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Wednesday 25 April 2018

Austin Stack: families of Troubles victims should receive direct contact with paramilitary killers

Brian Hutton

THE Irish and British governments have been urged to set up a formal process to allow families of Troubles victims get closure through direct contact with paramilitary killers.

Austin Stack said no family should have to go through the ordeal his family had to endure after successive garda investigations failed to find any individual or organisation responsible for his father's murder.


But he believes official channels between bereaved families and organisations behind the killings could help many more finally come to terms with their loss.


"As a family we believe that closure for victims of Ireland's troubled past is a vital part of the peace process," he said.


"Families should not privately have to take the actions our family has taken over the past number of months to seek answers."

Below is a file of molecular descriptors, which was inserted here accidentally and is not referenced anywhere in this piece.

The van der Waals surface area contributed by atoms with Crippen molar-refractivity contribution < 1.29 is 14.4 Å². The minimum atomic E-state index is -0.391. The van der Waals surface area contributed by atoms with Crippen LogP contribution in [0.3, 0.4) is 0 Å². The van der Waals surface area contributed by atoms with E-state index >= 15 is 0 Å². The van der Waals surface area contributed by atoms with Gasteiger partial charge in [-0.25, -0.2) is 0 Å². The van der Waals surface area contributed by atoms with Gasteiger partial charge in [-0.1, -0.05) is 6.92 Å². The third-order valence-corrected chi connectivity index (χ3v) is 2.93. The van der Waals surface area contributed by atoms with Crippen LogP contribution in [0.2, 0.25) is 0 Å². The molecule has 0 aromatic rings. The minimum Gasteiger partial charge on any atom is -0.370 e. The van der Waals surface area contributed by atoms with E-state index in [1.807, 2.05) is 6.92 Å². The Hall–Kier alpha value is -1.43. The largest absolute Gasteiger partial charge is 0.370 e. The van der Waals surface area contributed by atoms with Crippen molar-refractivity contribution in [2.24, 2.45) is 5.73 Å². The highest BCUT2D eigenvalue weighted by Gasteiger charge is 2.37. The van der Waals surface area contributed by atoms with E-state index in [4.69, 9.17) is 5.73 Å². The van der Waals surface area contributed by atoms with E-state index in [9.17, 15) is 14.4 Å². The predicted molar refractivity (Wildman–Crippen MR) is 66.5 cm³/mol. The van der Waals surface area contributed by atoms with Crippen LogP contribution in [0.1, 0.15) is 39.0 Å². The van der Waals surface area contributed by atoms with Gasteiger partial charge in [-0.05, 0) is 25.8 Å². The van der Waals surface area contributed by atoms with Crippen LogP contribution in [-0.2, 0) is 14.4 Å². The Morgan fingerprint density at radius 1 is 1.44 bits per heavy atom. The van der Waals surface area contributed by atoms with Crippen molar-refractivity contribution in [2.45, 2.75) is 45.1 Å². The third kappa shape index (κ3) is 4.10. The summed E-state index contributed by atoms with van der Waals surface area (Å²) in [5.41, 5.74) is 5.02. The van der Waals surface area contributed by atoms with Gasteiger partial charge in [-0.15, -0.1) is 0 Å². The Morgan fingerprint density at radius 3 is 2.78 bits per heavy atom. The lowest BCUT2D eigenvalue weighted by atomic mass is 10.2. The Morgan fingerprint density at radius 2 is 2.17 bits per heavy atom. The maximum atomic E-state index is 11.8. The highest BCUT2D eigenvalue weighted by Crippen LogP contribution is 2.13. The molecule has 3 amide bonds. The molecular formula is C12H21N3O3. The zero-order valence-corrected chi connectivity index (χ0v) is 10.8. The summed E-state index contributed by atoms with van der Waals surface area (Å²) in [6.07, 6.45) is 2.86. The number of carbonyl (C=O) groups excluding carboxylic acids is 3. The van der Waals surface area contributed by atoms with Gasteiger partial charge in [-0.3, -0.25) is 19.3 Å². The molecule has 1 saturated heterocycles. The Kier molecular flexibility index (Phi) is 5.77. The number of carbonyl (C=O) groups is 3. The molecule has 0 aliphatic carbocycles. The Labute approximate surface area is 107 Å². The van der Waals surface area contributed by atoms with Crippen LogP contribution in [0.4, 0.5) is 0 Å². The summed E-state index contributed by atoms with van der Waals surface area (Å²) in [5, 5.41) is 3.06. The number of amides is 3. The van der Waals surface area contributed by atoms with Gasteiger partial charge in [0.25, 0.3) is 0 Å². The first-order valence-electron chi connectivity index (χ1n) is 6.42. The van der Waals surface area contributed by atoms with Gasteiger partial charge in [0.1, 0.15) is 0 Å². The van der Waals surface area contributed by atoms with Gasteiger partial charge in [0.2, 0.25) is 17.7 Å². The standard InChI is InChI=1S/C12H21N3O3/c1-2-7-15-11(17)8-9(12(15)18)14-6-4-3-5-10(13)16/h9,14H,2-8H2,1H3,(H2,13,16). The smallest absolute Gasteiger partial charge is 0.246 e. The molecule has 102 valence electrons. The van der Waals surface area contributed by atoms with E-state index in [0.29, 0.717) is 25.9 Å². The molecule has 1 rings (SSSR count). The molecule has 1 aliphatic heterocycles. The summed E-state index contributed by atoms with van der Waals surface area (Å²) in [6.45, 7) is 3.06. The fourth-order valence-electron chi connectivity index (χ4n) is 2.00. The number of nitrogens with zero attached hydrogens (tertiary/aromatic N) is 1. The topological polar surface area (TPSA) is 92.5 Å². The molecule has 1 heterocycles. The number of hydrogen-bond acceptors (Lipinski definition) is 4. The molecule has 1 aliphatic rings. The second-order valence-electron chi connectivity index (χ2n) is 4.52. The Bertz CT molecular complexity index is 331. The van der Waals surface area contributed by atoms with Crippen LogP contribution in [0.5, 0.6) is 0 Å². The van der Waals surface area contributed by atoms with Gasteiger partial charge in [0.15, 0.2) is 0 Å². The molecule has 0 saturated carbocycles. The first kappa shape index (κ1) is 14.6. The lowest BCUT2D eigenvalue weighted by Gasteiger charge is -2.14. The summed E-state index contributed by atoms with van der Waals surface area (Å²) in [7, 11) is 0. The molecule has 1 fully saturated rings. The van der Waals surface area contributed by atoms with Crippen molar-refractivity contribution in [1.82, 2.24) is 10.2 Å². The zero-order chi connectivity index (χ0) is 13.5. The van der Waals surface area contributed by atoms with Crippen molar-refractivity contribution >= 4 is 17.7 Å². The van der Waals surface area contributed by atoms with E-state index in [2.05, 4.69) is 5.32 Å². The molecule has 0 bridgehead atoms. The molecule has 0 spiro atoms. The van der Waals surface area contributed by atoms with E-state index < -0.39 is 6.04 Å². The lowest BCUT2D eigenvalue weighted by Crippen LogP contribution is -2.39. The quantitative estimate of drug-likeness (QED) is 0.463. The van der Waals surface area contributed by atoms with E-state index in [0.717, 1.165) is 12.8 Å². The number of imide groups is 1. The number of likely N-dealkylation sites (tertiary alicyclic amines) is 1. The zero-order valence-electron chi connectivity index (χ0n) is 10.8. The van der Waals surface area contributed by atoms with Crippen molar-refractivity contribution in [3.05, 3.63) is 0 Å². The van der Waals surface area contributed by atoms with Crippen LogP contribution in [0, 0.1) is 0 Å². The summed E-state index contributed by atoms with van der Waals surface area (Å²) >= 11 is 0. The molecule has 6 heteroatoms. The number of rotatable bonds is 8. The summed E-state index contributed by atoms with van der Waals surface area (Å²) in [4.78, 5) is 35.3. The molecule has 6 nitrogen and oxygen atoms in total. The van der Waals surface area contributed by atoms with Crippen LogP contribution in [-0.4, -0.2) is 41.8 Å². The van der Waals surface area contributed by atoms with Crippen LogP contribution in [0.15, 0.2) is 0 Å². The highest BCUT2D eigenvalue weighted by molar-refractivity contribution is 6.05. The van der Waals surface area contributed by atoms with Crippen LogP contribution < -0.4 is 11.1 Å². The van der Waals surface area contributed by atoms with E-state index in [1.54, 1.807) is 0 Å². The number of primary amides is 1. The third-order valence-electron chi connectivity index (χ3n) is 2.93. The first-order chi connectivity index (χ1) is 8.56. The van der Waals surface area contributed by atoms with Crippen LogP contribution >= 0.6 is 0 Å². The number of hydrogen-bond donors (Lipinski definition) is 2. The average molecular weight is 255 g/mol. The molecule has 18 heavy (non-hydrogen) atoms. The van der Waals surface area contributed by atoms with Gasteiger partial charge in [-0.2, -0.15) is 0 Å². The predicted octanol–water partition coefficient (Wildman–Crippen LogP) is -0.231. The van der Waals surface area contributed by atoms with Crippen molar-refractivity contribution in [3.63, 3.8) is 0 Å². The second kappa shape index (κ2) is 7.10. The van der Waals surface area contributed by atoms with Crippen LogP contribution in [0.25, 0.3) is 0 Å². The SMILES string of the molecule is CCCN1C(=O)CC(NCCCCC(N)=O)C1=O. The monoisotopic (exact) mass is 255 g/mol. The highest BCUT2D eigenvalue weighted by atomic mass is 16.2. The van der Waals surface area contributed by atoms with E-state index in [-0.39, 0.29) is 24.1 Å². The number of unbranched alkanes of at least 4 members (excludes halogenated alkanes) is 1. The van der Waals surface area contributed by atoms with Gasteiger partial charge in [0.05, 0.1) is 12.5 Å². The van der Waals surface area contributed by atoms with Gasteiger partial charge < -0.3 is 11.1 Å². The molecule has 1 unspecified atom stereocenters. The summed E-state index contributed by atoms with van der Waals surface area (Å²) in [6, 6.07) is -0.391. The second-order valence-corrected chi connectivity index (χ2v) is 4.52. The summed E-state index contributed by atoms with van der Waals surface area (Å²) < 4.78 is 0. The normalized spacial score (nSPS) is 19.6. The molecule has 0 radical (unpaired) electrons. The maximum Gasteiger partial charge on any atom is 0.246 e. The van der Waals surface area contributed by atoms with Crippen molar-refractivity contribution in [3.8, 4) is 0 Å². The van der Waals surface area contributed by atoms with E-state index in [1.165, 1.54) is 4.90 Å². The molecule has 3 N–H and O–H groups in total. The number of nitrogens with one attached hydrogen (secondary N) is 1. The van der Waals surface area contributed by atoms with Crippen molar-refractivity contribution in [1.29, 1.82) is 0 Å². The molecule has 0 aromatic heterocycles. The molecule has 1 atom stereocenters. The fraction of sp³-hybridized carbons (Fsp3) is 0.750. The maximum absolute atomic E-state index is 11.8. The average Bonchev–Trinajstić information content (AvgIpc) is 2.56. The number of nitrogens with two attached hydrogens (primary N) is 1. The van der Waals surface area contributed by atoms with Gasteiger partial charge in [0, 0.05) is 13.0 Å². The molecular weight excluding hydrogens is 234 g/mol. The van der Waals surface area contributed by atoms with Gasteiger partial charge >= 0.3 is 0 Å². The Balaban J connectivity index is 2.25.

Mr Stack is an advocate of restorative justice.


His appeal to Sinn Fein leader Gerry Adams to help secure an IRA confession stemmed from frustration at the garda inquiry into his father's murder.


A senior prison officer himself, he said evidence had gone missing from the original investigation - including fingerprints and a helmet found beside the abandoned getaway motorbike.


He also said no prison officers or inmates at Portlaoise, where his father was chief prison officer, were questioned as part of the probe.


"You can look at it both ways," he said. "It could be a situation of pure incompetence or it could be that they (the detectives) were quite intelligent and that they didn't want to go there for fear of what they might uncover."


Mr Stack believes he knows the identities of those involved in his father's murder, and has been told they were active in the IRA around Dublin at the time and are still alive.


The former IRA chief he met said he did not think it would be possible to arrange face-to-face meetings with the killers.


The Stack family said they have come to terms with the fact that, under the Good Friday Agreement, no one would serve time in jail for the murder.


They have asked other families of victims in similar circumstances to contact them for help, support and advice.


Mr Adams has told them he will leave the door open to meet anyone else who could get some closure through the same process.

Press Association

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